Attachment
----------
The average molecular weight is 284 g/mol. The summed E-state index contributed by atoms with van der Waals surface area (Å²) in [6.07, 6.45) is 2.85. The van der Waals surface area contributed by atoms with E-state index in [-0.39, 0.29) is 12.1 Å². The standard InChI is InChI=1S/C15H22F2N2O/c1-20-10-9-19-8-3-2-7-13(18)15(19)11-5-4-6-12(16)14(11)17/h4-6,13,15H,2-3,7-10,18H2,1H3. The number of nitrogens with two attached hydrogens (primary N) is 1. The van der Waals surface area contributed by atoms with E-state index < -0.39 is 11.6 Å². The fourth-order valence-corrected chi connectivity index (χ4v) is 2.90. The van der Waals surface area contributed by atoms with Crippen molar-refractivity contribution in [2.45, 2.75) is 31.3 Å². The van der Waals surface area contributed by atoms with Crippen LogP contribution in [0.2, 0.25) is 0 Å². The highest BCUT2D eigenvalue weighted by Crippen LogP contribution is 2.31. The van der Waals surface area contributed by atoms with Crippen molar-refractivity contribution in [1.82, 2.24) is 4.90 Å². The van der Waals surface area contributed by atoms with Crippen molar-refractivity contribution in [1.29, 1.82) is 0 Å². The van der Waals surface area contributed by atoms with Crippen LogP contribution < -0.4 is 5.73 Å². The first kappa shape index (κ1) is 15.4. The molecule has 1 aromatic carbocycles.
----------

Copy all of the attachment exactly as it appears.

The average molecular weight is 284 g/mol. The summed E-state index contributed by atoms with van der Waals surface area (Å²) in [6.07, 6.45) is 2.85. The van der Waals surface area contributed by atoms with E-state index in [-0.39, 0.29) is 12.1 Å². The standard InChI is InChI=1S/C15H22F2N2O/c1-20-10-9-19-8-3-2-7-13(18)15(19)11-5-4-6-12(16)14(11)17/h4-6,13,15H,2-3,7-10,18H2,1H3. The number of nitrogens with two attached hydrogens (primary N) is 1. The van der Waals surface area contributed by atoms with E-state index < -0.39 is 11.6 Å². The fourth-order valence-corrected chi connectivity index (χ4v) is 2.90. The van der Waals surface area contributed by atoms with Crippen molar-refractivity contribution in [2.45, 2.75) is 31.3 Å². The van der Waals surface area contributed by atoms with Crippen LogP contribution in [0.2, 0.25) is 0 Å². The highest BCUT2D eigenvalue weighted by Crippen LogP contribution is 2.31. The van der Waals surface area contributed by atoms with Crippen molar-refractivity contribution in [1.82, 2.24) is 4.90 Å². The van der Waals surface area contributed by atoms with Crippen molar-refractivity contribution in [1.29, 1.82) is 0 Å². The van der Waals surface area contributed by atoms with Crippen LogP contribution < -0.4 is 5.73 Å². The first kappa shape index (κ1) is 15.4. The molecule has 1 aromatic carbocycles.